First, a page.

McCulloch v. MD (1819): the bank is “necessary and proper” to Congress’s enumerated powers–implied powers, strengthens congress. powers, it is in the powers section;; the means are aimed at a justified end; MD can’t tax
the national bank, b/c fed. did not consent to be governed– prohibitions on state power can be implied; textual analysis: necessary and proper; history/tradition/original intent of First Bank; defer; “a const. we are expounding”
Cooper v. Aaron (1958): judicial exclusivity in constitutional interpretation; when Arkansas refused to enforce Brown b/c believed it unconstitutional, SC interpretation binds
Commerce Clause (Article I, Section 3, Clause 8)
Gibbons v. Ogden: beyond Congress’s power to reg. commerce:(1)completely w/in a state (2)does not affect other states (3)does not interfere w/ exercise of fed. power
Early Commerce Limitations: (1) Production/manufacturing (Gibbons, E.C. Knight sugar; A.L.A. Schechter Poultry Corp; Carter Coal Co.); (2) Stream of Commerce (Stafford slaughterhouse case; A.L.A. Schechter Poultry
Corp) (3) Direct Effects Test (E.C. Knight; A.L.A. Schechter Poultry Corp; Carter Coal Co.); (4) Close and Substantial Relation (Shreveport rate cases); (5) Motive (Hammer v. Dagenhart child labor) (6) No Aggregation
Later Commerce Requirements: Congress can regulate Lopez (guns in schools) categories (1) use of the channels of commerce (Gibbons) and (2) instrumentalities of commerce (jurisdiction element, Darby – wage/hour laws
for goods produced for interstate commerce by people); (3) activities that substantially effect interstate commerce, but the following (Jones & Laughlin–vertical integration steel co., Darby): no inactivity can be regulated
(NFIB), econ. can be construed broadly, but it must regulate an econ, activity (Lopez, Morrison – violence against women), aggregate econ. only (Wickard -wheat for home consumption) is the commerce clause weaker in
areas of state concern, jurisdictional element, congressional findings? (Lopez, Morrison), necessary&proper - intrastate activities that are non-econ.can be regulated as part of a larger scheme (Raich–marijuana for private use)
Civil Rights Act of 1964 (discrimin. in pub. accomod.), Heart of Atlanta Motel (public accommodation houses travelers), Katzenbach v. McCling (Ollie’s BBQ sells meat from interstate commerce and feeds travelers)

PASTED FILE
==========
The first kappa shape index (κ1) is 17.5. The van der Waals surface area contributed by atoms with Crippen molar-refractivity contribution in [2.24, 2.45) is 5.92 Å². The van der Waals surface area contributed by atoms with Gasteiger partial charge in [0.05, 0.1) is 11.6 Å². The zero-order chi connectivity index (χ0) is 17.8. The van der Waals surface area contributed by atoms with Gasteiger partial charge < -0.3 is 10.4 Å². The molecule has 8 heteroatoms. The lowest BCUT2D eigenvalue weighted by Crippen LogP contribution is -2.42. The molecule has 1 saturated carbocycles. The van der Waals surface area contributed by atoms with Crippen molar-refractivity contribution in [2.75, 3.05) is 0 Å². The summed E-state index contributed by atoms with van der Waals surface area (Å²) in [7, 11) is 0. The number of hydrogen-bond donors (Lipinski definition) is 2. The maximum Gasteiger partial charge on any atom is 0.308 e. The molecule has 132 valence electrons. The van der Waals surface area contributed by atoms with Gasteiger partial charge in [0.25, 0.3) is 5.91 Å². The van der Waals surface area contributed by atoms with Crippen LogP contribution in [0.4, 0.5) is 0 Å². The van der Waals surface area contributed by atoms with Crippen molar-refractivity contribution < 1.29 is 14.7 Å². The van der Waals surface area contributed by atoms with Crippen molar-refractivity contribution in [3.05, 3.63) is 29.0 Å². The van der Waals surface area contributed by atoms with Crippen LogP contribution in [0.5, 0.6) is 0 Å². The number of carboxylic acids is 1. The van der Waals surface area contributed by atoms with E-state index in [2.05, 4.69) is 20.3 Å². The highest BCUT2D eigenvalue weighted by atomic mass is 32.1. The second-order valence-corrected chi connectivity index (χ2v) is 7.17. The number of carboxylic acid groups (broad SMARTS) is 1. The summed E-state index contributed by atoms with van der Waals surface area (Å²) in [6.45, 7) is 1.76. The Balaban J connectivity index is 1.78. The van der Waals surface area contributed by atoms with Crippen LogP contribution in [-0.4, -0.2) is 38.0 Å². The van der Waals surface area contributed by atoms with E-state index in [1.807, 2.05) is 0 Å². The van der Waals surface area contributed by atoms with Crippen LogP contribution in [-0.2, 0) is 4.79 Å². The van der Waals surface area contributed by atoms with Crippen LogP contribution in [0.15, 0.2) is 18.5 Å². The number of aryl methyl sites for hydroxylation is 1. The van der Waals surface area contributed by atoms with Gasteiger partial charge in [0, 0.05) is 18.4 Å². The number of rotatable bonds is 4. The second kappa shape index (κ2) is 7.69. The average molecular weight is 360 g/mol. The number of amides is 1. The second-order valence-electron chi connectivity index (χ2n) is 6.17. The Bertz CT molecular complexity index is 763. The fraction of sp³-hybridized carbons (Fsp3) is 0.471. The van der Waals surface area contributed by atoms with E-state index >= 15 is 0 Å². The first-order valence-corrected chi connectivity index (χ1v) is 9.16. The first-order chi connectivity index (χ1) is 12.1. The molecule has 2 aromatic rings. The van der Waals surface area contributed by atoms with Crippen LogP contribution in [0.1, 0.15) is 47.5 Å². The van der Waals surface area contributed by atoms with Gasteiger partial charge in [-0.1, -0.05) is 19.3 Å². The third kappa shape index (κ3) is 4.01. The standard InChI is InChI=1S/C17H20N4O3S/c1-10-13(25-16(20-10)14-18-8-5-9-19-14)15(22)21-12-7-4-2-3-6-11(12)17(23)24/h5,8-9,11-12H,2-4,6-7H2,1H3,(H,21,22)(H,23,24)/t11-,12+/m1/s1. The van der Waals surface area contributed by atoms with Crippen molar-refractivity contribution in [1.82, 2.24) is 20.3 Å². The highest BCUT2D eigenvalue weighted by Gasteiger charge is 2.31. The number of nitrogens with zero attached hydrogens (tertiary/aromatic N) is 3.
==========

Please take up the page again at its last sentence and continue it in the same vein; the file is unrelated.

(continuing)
Spending, Taxing (Article I, Section 8, Clause 1)
South Dakota v. Dole (1987): uniform drinking age spending power test: (1) in pursuit of the general welfare (2) conditioned unambiguously (must be voluntary to protect the state’s right to choose) (3) conditions must be
related to the federal interest regulated by the particular program; a relationship between the funding and the condition* (5% of fed. highway funds) (4) other constitutional provisions that prohibit it; NFIB adds coercion
Printz, NY, Garcia: no traditional government functions tests (Garcia overrules National League of Cities), but the general rule is that the federal government cannot commandeer the state legislature (NY radioactive waste
reg. unconst.) or the state executive (Printz gun reg. unconst. b/c requires state exec. to do background checks – pol. accountability & federalism problems); government has broad power to tax and spend
Dormant Commerce Clause: raises federalism, sep. of powers, EPC parallels
Philadelphia: garbage law; overtly protectionist laws are per se invalid;
No Congressional Action – State Passes Law
applies even if it is not stated expressly, but the regulation clearly maps on
Court Challenge
Kassel: law regarding truck length is facially neutral, but has incidental effects
on interstate commerce-balance the local interest (safety) with the burdens on commerce
Congress can reg. to undermine
Congress can permit reg.
Presidential Power: Article II General Grant of Power
Steel Seizure (1952): Truman seizes the steel mills for the Korean War effort; Jackson sets up the three zones, but cautions that each time we validate presidential action, power expands/amends Constitution because it is
based on practice and precedent: (1) express/implied authorization of Congress (2) twilight zone where Congress has not approved or denied (look to practice) (3) express/implied congressional denial
Curtiss-Wright Corp.: broad presidential power in foreign affairs; (1) interventionist (2) quick figurehead; international power was inherited by the federal gov. directly from Britain; broad constitutional international power